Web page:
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International Alliance for Advanced Judicial Studies (IAAJS)

Robbery

 

Robbery is the crime of taking or attempting to take anything of value by force, threat of force, or by putting the victim in fear. According to common law, robbery is defined as taking the property of another, with the intent to permanently deprive the person of that property, by means of force or fear; that is, it is a larceny or theft accomplished by an assault. Precise definitions of the offence may vary between jurisdictions. Robbery is differentiated from other forms of theft (such as burglary, shoplifting, pickpocketing, or car theft) by its inherently violent nature (a violent crime); whereas many lesser forms of theft are punished as misdemeanors, robbery is always a felony in jurisdictions that distinguish between the two. Under English law, most forms of theft are triable either way, whereas robbery is triable only on indictment. The word "rob" came via French from Late Latin words (e.g., deraubare) of Germanic origin, from Common Germanic raub -- "theft".

Criminal slang for robbery includes "blagging" (armed robbery, usually of a bank) or "stick-up" (derived from the verbal command to robbery targets to raise their hands in the air), and "steaming" (organized robbery on underground train systems).

It was held in R v Dawson and James (1978) that "force" is an ordinary English word and its meaning should be left to the jury. This approach was confirmed in R v Clouden (1985) and Corcoran v Anderton (1980), both handbag-snatching cases. Stealing may involve a young child who is not aware that taking other persons' property is not in order.

Robbery occurs if an aggressor forcibly snatched a mobile phone or if they used a knife to make an implied threat of violence to the holder and then took the phone. The person being threatened does not need to be the owner of the property. It is not necessary that the victim was actually frightened, but the defendant must have put or sought to put the victim or some other person in fear of immediate force.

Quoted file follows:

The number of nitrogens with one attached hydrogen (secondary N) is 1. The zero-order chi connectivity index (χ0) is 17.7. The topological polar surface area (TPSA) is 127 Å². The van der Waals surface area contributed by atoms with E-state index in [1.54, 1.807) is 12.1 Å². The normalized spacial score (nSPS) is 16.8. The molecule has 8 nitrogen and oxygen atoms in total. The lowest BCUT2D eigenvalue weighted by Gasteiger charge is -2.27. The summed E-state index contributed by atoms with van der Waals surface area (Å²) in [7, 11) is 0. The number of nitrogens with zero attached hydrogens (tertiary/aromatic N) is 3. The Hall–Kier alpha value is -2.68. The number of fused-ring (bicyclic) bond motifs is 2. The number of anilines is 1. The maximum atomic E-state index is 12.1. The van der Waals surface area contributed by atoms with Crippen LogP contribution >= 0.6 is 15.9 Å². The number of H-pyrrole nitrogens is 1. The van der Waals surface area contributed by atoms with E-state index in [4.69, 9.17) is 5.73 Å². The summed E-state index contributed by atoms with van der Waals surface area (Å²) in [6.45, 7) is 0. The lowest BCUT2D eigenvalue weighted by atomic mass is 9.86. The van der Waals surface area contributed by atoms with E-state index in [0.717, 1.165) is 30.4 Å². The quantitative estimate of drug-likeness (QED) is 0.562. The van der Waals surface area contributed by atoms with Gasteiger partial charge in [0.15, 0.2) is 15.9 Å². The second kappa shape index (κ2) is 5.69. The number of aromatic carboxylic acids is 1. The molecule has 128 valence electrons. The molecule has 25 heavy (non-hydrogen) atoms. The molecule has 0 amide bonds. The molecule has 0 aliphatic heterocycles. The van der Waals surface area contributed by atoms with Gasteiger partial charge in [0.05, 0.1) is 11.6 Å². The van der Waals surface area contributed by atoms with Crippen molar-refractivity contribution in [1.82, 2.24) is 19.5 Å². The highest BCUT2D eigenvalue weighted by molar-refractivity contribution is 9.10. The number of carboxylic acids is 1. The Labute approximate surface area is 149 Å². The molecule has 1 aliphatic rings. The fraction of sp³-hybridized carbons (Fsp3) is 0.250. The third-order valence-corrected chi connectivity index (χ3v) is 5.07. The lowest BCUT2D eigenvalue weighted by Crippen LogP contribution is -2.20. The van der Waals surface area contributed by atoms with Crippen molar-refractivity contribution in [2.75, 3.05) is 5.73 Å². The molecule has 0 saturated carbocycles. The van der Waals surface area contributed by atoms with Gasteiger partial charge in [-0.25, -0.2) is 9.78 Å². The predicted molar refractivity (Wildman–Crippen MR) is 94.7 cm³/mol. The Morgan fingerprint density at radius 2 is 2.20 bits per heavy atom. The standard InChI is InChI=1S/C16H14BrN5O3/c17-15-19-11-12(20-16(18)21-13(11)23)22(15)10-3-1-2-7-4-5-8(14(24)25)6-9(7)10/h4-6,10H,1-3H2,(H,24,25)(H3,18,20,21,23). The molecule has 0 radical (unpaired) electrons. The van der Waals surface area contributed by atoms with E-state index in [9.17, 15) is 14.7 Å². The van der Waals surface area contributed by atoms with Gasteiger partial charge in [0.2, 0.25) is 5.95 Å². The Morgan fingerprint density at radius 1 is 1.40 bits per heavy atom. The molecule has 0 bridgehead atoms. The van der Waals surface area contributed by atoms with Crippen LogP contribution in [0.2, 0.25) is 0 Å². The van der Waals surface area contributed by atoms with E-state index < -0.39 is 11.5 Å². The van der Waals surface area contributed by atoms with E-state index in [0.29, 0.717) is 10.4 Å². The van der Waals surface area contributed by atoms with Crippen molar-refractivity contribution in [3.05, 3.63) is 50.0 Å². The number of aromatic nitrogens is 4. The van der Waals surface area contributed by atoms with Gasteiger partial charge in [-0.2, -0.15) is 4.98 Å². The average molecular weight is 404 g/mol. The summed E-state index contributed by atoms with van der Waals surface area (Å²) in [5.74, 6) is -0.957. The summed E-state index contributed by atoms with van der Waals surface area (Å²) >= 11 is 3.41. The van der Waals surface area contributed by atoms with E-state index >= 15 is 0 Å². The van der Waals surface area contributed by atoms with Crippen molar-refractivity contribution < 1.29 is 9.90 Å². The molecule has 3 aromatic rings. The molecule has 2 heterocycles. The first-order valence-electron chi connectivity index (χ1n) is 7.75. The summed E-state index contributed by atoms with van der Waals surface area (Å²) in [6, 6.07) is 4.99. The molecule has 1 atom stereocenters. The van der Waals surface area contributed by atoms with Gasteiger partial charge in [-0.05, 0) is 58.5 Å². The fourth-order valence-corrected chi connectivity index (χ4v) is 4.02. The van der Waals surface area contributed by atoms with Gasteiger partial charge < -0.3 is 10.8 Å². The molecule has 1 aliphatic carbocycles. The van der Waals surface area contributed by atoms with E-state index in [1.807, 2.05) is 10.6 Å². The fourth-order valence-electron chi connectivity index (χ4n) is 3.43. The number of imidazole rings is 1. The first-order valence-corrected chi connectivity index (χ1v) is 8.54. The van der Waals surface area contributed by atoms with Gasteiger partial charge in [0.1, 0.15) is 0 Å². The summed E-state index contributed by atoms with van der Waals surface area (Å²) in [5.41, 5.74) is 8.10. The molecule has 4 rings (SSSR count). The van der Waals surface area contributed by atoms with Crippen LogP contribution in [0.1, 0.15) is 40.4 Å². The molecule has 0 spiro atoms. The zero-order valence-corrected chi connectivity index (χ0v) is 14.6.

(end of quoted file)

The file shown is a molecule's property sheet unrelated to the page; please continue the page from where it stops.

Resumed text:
Under current sentencing guidelines, the punishment for robbery is affected by a variety of aggravating and mitigating factors. Particularly important is how much harm was caused to the victim and how much culpability the offender had (e.g. carrying a weapon or leading a group effort implies high culpability). Robbery is divided into three categories which are, in increasing order of seriousness: street or less sophisticated commercial; dwelling; and professionally-planned commercial.

Robbery generally results in a custodial sentence. Only a low-harm, low-culpability robbery with other mitigating factors would result in an alternative punishment, in the form of a high level community order. The maximum legal punishment is imprisonment for life. It is also subject to the mandatory sentencing regime under the Criminal Justice Act 2003. Current sentencing guidelines advise that the sentence should be no longer than 20 years, for a high-harm, high-culpability robbery with other aggravating factors.

from the person or presence of the victim robbery requires that the property be taken directly from the person of the victim or from their presence. This is different from larceny which simply requires that property be taken from the victim's possession, actual or constructive. Property is "on the victim's person" if the victim is actually holding the property, or the property is contained within clothing the victim is wearing or is attached to a victim's body such as a watch or earrings. Property is in a person's presence when it is within the area of their immediate control. The property has to be close enough to the victim's person that the victim could have prevented its taking if he/she had not been placed in fear or intimidation.

For robbery the victim must be placed in "fear" of immediate harm by threat or intimidation. The threat need not be directed at the victim personally. Threats to third parties are sufficient. The threat must be one of present rather than future personal harm. Fear does not mean "fright", it means apprehension an awareness of the danger of immediate bodily harm.

The United Nations Office on Drugs and Crime notes "that when using the figures, any cross-national comparisons should be conducted with caution because of the differences that exist between the legal definitions of offences in countries, or the different methods of offence counting and recording". Also not every single crime is reported, meaning two things; (1) robbery rates are going to appear lower than they actually are and; (2) the percentage of crime that is not reported is going to be higher in some countries then others, for example in one country 86% of the robberies were reported, whereas in another country only 67% of the robberies were reported. The last thing to note is that crime will vary by certain neighborhoods or areas in each country, so, just because a nationwide rate is a specified rate, does not mean that everywhere in that country retains the same amount of danger or safety.

 
 

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